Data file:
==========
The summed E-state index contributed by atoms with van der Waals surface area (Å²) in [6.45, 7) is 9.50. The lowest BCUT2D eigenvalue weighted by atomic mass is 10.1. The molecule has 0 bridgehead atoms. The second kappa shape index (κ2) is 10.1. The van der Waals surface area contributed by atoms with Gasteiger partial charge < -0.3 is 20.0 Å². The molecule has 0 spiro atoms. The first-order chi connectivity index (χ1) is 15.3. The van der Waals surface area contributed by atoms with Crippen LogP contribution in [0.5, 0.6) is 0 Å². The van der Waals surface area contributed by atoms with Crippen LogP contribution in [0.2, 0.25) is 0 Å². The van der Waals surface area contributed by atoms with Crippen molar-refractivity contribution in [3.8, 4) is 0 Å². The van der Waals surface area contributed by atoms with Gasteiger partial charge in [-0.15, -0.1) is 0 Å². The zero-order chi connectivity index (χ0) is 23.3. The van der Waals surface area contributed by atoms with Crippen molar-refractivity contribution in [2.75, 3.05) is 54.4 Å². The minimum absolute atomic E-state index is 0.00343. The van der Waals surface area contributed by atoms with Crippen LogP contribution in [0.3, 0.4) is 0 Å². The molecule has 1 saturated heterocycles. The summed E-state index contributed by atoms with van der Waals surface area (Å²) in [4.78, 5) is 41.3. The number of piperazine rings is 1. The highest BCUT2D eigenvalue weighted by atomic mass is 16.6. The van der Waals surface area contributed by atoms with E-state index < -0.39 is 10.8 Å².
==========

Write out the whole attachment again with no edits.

The summed E-state index contributed by atoms with van der Waals surface area (Å²) in [6.45, 7) is 9.50. The lowest BCUT2D eigenvalue weighted by atomic mass is 10.1. The molecule has 0 bridgehead atoms. The second kappa shape index (κ2) is 10.1. The van der Waals surface area contributed by atoms with Gasteiger partial charge < -0.3 is 20.0 Å². The molecule has 0 spiro atoms. The first-order chi connectivity index (χ1) is 15.3. The van der Waals surface area contributed by atoms with Crippen LogP contribution in [0.5, 0.6) is 0 Å². The van der Waals surface area contributed by atoms with Crippen LogP contribution in [0.2, 0.25) is 0 Å². The van der Waals surface area contributed by atoms with Crippen molar-refractivity contribution in [3.8, 4) is 0 Å². The van der Waals surface area contributed by atoms with Gasteiger partial charge in [-0.15, -0.1) is 0 Å². The zero-order chi connectivity index (χ0) is 23.3. The van der Waals surface area contributed by atoms with Crippen molar-refractivity contribution in [2.75, 3.05) is 54.4 Å². The minimum absolute atomic E-state index is 0.00343. The van der Waals surface area contributed by atoms with Crippen LogP contribution in [0.3, 0.4) is 0 Å². The molecule has 1 saturated heterocycles. The summed E-state index contributed by atoms with van der Waals surface area (Å²) in [4.78, 5) is 41.3. The number of piperazine rings is 1. The highest BCUT2D eigenvalue weighted by atomic mass is 16.6. The van der Waals surface area contributed by atoms with E-state index < -0.39 is 10.8 Å².